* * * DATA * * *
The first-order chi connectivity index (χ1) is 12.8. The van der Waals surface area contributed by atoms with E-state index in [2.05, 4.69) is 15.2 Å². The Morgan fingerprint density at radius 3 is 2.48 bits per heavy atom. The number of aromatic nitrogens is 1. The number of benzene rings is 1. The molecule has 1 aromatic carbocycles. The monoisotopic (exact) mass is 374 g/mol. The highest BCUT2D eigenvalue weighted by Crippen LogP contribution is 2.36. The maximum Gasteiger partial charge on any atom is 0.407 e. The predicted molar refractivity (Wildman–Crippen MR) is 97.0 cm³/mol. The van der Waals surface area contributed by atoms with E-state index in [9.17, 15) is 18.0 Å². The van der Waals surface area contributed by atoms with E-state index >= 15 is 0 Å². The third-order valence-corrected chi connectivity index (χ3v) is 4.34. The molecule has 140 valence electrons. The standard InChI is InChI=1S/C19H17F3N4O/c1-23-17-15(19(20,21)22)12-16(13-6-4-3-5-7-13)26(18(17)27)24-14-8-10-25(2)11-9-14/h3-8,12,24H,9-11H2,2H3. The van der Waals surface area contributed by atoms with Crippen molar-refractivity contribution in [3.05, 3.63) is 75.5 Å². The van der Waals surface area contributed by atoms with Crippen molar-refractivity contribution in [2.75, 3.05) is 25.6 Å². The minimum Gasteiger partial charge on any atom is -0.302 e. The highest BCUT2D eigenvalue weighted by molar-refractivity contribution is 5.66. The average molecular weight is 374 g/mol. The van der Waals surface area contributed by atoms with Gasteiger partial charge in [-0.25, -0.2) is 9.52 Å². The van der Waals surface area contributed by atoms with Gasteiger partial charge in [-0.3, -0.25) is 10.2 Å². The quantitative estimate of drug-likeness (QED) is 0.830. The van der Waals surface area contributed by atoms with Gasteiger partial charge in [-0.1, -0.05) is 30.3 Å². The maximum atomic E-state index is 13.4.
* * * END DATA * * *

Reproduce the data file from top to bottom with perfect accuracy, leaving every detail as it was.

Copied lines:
The first-order chi connectivity index (χ1) is 12.8. The van der Waals surface area contributed by atoms with E-state index in [2.05, 4.69) is 15.2 Å². The Morgan fingerprint density at radius 3 is 2.48 bits per heavy atom. The number of aromatic nitrogens is 1. The number of benzene rings is 1. The molecule has 1 aromatic carbocycles. The monoisotopic (exact) mass is 374 g/mol. The highest BCUT2D eigenvalue weighted by Crippen LogP contribution is 2.36. The maximum Gasteiger partial charge on any atom is 0.407 e. The predicted molar refractivity (Wildman–Crippen MR) is 97.0 cm³/mol. The van der Waals surface area contributed by atoms with E-state index in [9.17, 15) is 18.0 Å². The van der Waals surface area contributed by atoms with E-state index >= 15 is 0 Å². The third-order valence-corrected chi connectivity index (χ3v) is 4.34. The molecule has 140 valence electrons. The standard InChI is InChI=1S/C19H17F3N4O/c1-23-17-15(19(20,21)22)12-16(13-6-4-3-5-7-13)26(18(17)27)24-14-8-10-25(2)11-9-14/h3-8,12,24H,9-11H2,2H3. The van der Waals surface area contributed by atoms with Crippen molar-refractivity contribution in [3.05, 3.63) is 75.5 Å². The van der Waals surface area contributed by atoms with Crippen molar-refractivity contribution in [2.75, 3.05) is 25.6 Å². The minimum Gasteiger partial charge on any atom is -0.302 e. The highest BCUT2D eigenvalue weighted by molar-refractivity contribution is 5.66. The average molecular weight is 374 g/mol. The van der Waals surface area contributed by atoms with Gasteiger partial charge in [-0.25, -0.2) is 9.52 Å². The van der Waals surface area contributed by atoms with Gasteiger partial charge in [-0.3, -0.25) is 10.2 Å². The quantitative estimate of drug-likeness (QED) is 0.830. The van der Waals surface area contributed by atoms with Gasteiger partial charge in [-0.1, -0.05) is 30.3 Å². The maximum atomic E-state index is 13.4.